Consider a Used or Rental Trachten
Anyone who’s gone to Oktoberfest will tell you that you have to dress the part. If you don’t show up in the traditional festival dress, or trachten, you will be judged. This means that men should wear lederhosen and women dirndls. As you can imagine, these getups are going to be way more expensive if you wait to buy them in Munich when you arrive. Try browsing eBay or your local second-hand shop to find authentic garments at a lower price. Whatever you do, don’t buy the cheap, bagged costume version of these outfits (no dirndls with hems above the knee, ladies!) or you’re going to look even more ridiculous than if you didn’t dress traditionally at all. There are also places that rent lederhosen and dirndls to festival goers, but you’ll have to plan on being extra tidy if you go that route—mustard stains will likely result in you buying the costume anyway.
Pregame with Grocery Store Beers
We’re not saying to go crazy here, as you’ll have plenty to drink inside the tents. But we suggest taking advantage of Munich’s open container policy before buying your first 10-euro stein. Beers from convenience and grocery stores cost a fraction of the price. So if you feel like getting a nice buzz before entering the tents, sip a couple brews while you peruse the festival grounds. Another tip: Water is super expensive inside the tents, so hydrate while you’re at it.
Eat Outside the Tents
You’re going to work up an appetite guzzling those big steins of beer. If you plan on eating inside the beer tent, you’ll pay a lot for things like sausages and pretzels. By simply wandering outside of the tent onto the fairgrounds, you’ll find the same delicious, traditional food for half the price. There are some larger dishes served inside the tents—think oxtail and half chickens—that are a good buy if you plan on splitting with a friend. But if you’re looking for your own currywurst, take a walk to save some cash.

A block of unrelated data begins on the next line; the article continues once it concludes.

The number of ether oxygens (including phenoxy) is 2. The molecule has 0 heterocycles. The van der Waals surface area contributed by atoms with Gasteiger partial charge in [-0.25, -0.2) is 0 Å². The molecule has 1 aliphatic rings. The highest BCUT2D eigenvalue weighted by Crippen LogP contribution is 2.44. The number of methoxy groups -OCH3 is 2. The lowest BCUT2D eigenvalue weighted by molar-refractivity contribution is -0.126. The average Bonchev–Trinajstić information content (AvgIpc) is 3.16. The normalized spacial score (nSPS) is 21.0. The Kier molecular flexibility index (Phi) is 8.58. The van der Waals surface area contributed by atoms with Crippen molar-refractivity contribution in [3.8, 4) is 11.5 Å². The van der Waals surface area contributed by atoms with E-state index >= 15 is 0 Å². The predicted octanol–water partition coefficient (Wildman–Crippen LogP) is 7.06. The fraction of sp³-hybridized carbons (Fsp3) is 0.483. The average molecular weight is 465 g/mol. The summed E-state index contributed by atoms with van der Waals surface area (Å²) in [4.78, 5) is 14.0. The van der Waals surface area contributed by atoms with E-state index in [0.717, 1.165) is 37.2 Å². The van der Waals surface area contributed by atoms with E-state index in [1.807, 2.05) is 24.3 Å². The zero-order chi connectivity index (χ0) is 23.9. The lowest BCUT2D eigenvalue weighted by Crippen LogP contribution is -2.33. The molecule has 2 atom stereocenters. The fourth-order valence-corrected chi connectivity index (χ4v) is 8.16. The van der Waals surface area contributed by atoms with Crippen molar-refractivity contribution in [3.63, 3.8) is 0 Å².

Use Public Transportation
Unlike certain cities where public transit feels like more of a burden than a relief after an evening of drinking (cough, cough, New York), Munich’s system is pretty good. The Germans are an efficient people, and their trains and buses are reliable. Map out your route in advance and make sure to have clear instructions handy on how to get back to wherever you’re staying. You’ll feel good about the money you save and proud of yourself for successfully navigating through an unfamiliar city. But if for any reason you feel too tipsy to handle yourself on the bus or train, by all means, call an Uber. Better to be safe than sorry.